But these are fixable problems. Bigger challenges also come along, testing us and our beloveds. For twenty-five years, my life partner, Peter, never missed a day of work due to illness. But I returned home from that first GE reunion to a doctor’s diagnosis of his stage-four colon cancer—Pete’s ultimate passing, a heartbreaking, life-altering loss. As time marches on, challenges of this kind, and many others, test the very core of every person.
To me, it always seemed a major oversight by the Celestial Creative Department that, at an age when one is, arguably, physically more fragile and emotionally more vulnerable, so much undeniable shit can happen, seriously and serially. But the Universe knows what it’s doing. It’s a last chance to discover what we’re here for.
Desmond Tutu and the Dalai Lama spell out in “The Book of Joy” which qualities of mind and heart ensure the presence of joy in any life. Qualities of the mind worth developing include humility, humor, perspective and acceptance, both agree. And which habits of the heart? Generosity, forgiveness, compassion, and gratitude. As the GE crew supports each other via email, I see these qualities in play as each one deals with the hiccups and trials that come at any age— termites, tick bites, assorted maladies, botched endeavors—but also the more age-specific ones.
Memory loss, being a big for-instance. One GE recently wrote, “Probably the most frightening thing is realizing that our mental capacity to operate in the world is diminishing.” She pointed out that this plays havoc with any bucket list and makes it harder to know with certainty what we’ll be doing in five years, much less twenty.
Several of us have been caregivers for older parents or partners with illnesses and/or dementia. Another of this sisterhood is coming to grips with her husband’s recent diagnosis, fearing treatment costs and memory care will eat up their savings. She admitted to worrying about ending up homeless.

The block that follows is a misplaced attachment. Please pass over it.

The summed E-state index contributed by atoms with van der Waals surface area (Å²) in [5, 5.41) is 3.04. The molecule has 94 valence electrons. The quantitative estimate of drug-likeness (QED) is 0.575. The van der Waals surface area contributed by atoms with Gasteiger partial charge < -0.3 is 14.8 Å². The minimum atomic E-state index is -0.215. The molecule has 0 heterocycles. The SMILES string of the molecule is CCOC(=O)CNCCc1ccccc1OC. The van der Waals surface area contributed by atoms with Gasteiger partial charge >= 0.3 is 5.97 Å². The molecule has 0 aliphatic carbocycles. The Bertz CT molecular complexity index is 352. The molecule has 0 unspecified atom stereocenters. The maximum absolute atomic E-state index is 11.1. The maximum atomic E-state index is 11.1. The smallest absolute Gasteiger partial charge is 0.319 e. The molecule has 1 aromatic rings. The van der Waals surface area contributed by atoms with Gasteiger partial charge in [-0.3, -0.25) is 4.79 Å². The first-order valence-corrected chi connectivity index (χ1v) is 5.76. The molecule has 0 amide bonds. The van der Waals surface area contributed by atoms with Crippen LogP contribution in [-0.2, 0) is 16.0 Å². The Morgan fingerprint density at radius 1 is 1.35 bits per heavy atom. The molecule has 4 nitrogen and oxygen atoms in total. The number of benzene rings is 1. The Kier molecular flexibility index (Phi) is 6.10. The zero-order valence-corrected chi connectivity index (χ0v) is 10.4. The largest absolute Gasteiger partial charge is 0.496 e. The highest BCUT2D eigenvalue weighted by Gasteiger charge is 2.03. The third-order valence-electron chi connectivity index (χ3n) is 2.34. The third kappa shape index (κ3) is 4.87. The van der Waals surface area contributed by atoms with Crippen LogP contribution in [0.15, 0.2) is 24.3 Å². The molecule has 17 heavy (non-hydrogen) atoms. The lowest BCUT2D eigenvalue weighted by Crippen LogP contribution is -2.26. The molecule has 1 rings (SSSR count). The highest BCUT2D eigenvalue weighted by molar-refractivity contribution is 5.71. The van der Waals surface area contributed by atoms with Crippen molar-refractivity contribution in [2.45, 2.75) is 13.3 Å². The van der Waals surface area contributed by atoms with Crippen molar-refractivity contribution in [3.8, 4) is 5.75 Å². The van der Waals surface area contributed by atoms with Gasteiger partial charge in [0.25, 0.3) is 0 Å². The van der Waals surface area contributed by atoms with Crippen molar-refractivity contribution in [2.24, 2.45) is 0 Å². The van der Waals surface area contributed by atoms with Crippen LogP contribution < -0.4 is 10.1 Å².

From our own experiences with major change and loss, we urged her to focus on the positives, what she’s grateful for—in her case, involved offspring, a history of creative resourcefulness, and that roof still over her head. Unaccustomed to asking for help, she dared to solicit others’ support. A tribe of generous souls responded.
“All of this is my miracle. I HAVE LEARNED TO ACCEPT HELP, WITH GRACE,” she proclaimed in caps, adding, “My mother would be proud of me to have learned how to say ‘thank you’ and to accept all this kindness.”
It’s one example of a range of late-in-life epiphanies, each “aha!” inspiring a deeper appreciation for just about everything. Translating the qualities of mind and heart into practice, we open to a more contemplative lifestyle. One can’t help but feel thankful for any opportunity to take in, with all one’s senses, whatever gift comes our way—a first grandchild for one GE, a trip to Paris for another, with an ex from her commune days, no less! After Pete’s passing, I doubted that I’d ever feel real joy again. I was wrong. At long last, it bubbled up, my joy, oddly enough, richer for my past suffering.
This state is not beholding to—sometimes even at odds with—those achievements listed on the obituary page. Dying to the false self, or ego, is at the heart of the spiritual journey. With perfect timing, the challenges of aging force us to cultivate the very qualities that give us a new perspective on what, in the long run, really matters. And they ready us, I suspect, at the close of our earthly life, for what’s to come.
First, topmost photo: Art by Miriam Wosk.
Second: Her cover for the debut issue of “Ms.” Magazine
Third: The hands that have served me so well.
Fourth: Button wisdom
Fifth: Another Miram Wosk creation
Last: Miriam in her studio